Christopher I. Rider
, Peter Thompson
, Aleksandra Kacperczyk
and Joacim Tåg
Christopher I. Rider: Goizueta Business School, Postal: Emory University
Peter Thompson: Goizueta Business School, Postal: Emory University
Aleksandra Kacperczyk: Sloan School of Management, Postal: Massachusetts Institute of Technology
Joacim Tåg: Research Institute of Industrial Economics (IFN), Postal: P.O. Box 55665, SE-102 15 Stockholm, Sweden
Abstract: We cast entrepreneurship as one of three career choices – remaining with one’s employer, changing employers, or engaging in entrepreneurship – and theorize how the likelihood of entrepreneurship evolves over one’s career. We empirically demonstrate an inverted U-shaped relationship between accumulated experience and entrepreneurship across various industries and jobs. Despite detailed career history data and job displacement shocks that eliminate the current employer choice, we highlight the difficulty of inferring the mechanism underlying the observed relationship. These analyses motivate a formal career transitions model in which employer-specific and general skills accumulate with experience but potential employers observe only total skill. The upshot of our model is that entrepreneurial career transitions vary with two relative costs: (1) to an individual of forming a business and (2) to a potential employer of utilizing the individual’s employer-specific skills. We discuss how this model contributes new insights into entrepreneurial careers.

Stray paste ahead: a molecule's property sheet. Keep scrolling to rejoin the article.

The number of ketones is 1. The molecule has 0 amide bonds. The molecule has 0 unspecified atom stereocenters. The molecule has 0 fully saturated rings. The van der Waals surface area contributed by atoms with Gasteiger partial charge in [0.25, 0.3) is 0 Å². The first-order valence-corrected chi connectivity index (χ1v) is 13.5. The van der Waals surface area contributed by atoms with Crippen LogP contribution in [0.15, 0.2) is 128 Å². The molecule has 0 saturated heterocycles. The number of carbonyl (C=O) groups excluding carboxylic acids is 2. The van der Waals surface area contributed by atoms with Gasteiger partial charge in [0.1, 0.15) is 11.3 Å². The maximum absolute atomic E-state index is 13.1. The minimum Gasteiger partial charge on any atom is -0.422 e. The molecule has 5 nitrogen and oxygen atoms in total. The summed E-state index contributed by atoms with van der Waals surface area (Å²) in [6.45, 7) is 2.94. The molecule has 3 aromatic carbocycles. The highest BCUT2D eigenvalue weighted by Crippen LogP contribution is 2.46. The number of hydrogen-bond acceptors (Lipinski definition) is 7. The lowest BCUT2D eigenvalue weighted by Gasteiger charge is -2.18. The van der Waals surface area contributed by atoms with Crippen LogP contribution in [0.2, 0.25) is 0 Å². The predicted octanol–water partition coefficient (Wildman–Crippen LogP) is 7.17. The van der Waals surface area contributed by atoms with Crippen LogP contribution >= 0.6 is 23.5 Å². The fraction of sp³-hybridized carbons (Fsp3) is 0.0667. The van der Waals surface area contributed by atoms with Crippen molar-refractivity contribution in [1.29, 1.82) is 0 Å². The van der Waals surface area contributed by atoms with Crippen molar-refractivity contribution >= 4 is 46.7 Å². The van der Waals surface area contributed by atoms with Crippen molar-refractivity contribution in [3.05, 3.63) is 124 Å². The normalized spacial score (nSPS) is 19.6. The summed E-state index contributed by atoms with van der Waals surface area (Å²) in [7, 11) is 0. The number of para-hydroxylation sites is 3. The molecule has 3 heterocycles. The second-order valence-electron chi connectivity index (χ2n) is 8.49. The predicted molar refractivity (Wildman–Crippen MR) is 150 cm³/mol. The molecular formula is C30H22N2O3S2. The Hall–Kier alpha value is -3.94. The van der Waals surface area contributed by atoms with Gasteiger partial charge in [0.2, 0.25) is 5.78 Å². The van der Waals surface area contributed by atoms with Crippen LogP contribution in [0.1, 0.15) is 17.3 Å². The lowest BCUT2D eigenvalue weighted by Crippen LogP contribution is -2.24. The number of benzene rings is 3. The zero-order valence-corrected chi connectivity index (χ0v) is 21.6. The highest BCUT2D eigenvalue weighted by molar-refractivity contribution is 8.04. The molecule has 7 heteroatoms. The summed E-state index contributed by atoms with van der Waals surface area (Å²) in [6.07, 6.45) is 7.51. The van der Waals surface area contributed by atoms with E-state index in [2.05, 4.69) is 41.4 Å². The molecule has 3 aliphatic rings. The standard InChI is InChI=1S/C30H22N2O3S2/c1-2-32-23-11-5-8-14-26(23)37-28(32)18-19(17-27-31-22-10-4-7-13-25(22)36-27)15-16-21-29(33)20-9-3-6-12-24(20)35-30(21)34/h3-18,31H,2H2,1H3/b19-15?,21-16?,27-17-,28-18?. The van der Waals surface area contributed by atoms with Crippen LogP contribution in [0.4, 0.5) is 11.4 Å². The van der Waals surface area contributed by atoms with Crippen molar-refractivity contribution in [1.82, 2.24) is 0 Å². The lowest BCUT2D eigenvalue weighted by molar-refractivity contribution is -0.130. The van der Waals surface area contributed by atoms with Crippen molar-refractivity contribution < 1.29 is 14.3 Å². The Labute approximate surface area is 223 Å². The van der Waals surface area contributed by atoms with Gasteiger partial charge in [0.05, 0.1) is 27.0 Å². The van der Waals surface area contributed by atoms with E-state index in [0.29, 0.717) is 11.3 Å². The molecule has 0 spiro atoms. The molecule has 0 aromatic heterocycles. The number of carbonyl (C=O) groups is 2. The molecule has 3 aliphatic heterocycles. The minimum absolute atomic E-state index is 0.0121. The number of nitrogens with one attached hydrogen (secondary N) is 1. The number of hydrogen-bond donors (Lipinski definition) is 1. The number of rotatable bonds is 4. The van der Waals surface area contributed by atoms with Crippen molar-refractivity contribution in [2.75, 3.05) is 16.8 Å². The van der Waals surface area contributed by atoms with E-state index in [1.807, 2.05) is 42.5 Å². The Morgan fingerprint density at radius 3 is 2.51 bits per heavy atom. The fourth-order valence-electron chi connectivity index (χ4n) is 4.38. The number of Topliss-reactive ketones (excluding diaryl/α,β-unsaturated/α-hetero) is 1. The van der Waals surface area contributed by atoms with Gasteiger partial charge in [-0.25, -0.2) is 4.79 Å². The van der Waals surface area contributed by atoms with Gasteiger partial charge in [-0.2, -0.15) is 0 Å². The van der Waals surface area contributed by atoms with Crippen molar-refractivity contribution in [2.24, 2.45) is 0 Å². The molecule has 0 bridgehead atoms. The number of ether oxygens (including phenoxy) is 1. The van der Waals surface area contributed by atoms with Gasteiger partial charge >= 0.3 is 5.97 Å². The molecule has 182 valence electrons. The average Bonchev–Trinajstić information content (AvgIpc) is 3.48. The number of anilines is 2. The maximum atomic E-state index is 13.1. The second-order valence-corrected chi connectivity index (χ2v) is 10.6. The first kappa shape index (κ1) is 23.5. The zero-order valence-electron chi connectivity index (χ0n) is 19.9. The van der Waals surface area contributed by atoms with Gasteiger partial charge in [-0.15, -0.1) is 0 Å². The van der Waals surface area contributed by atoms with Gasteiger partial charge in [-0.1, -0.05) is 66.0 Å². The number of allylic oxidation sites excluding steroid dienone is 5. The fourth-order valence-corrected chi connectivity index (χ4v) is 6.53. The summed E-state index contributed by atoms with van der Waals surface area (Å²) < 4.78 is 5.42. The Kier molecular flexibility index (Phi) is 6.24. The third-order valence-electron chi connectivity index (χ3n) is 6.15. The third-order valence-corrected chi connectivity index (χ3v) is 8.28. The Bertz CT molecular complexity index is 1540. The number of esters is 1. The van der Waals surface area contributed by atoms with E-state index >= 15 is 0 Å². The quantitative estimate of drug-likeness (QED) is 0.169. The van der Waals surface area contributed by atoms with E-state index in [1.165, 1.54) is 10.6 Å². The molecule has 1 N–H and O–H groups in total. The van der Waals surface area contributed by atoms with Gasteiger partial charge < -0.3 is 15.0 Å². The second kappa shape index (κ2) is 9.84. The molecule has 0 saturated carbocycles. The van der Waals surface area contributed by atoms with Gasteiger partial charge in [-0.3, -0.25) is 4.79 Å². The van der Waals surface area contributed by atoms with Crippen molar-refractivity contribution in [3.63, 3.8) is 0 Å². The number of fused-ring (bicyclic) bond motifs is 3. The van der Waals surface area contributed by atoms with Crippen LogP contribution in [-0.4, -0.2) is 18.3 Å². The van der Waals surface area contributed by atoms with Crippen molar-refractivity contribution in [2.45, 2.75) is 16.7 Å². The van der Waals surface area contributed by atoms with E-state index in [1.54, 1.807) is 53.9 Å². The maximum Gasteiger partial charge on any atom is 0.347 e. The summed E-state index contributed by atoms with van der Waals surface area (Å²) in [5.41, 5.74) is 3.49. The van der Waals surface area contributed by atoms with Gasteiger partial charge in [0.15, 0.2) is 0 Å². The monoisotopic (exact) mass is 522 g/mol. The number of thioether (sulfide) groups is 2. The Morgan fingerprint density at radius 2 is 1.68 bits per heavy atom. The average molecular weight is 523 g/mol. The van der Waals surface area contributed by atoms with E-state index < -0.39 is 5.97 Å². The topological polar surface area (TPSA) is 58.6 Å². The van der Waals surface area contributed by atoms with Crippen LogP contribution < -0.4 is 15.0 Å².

57 pages, First version: August 6, 2013. Revised: February 18, 2019. Earlier revisions: October 2, 2018.
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